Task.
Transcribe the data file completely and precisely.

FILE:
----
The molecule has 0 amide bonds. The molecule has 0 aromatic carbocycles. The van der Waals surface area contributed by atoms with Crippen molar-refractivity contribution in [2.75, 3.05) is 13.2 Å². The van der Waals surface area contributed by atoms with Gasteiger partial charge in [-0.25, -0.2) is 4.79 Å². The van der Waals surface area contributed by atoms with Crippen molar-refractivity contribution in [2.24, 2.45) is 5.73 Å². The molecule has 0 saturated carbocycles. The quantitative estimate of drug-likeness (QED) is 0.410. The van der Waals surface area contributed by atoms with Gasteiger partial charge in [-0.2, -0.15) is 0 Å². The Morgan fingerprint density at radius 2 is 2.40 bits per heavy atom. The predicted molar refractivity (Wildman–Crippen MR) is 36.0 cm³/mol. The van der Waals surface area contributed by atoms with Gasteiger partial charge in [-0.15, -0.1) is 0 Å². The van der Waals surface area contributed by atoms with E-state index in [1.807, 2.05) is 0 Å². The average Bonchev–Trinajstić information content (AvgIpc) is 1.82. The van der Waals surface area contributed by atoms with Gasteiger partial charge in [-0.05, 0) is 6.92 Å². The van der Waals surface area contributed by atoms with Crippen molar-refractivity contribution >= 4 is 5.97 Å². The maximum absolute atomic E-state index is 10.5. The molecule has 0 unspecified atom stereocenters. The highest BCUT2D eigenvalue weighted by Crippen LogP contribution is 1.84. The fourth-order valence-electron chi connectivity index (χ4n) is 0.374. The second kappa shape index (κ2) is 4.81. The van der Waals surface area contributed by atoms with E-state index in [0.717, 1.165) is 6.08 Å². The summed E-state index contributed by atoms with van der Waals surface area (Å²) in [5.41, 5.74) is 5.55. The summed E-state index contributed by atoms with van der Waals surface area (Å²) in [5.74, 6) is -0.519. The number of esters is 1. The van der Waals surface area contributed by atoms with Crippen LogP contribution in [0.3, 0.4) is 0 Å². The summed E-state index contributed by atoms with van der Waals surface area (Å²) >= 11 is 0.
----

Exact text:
The molecule has 0 amide bonds. The molecule has 0 aromatic carbocycles. The van der Waals surface area contributed by atoms with Crippen molar-refractivity contribution in [2.75, 3.05) is 13.2 Å². The van der Waals surface area contributed by atoms with Gasteiger partial charge in [-0.25, -0.2) is 4.79 Å². The van der Waals surface area contributed by atoms with Crippen molar-refractivity contribution in [2.24, 2.45) is 5.73 Å². The molecule has 0 saturated carbocycles. The quantitative estimate of drug-likeness (QED) is 0.410. The van der Waals surface area contributed by atoms with Gasteiger partial charge in [-0.2, -0.15) is 0 Å². The Morgan fingerprint density at radius 2 is 2.40 bits per heavy atom. The predicted molar refractivity (Wildman–Crippen MR) is 36.0 cm³/mol. The van der Waals surface area contributed by atoms with Gasteiger partial charge in [-0.15, -0.1) is 0 Å². The van der Waals surface area contributed by atoms with E-state index in [1.807, 2.05) is 0 Å². The average Bonchev–Trinajstić information content (AvgIpc) is 1.82. The van der Waals surface area contributed by atoms with Gasteiger partial charge in [-0.05, 0) is 6.92 Å². The van der Waals surface area contributed by atoms with Crippen molar-refractivity contribution >= 4 is 5.97 Å². The maximum absolute atomic E-state index is 10.5. The molecule has 0 unspecified atom stereocenters. The highest BCUT2D eigenvalue weighted by Crippen LogP contribution is 1.84. The fourth-order valence-electron chi connectivity index (χ4n) is 0.374. The second kappa shape index (κ2) is 4.81. The van der Waals surface area contributed by atoms with E-state index in [0.717, 1.165) is 6.08 Å². The summed E-state index contributed by atoms with van der Waals surface area (Å²) in [5.41, 5.74) is 5.55. The summed E-state index contributed by atoms with van der Waals surface area (Å²) in [5.74, 6) is -0.519. The number of esters is 1. The van der Waals surface area contributed by atoms with Crippen LogP contribution in [0.3, 0.4) is 0 Å². The summed E-state index contributed by atoms with van der Waals surface area (Å²) >= 11 is 0.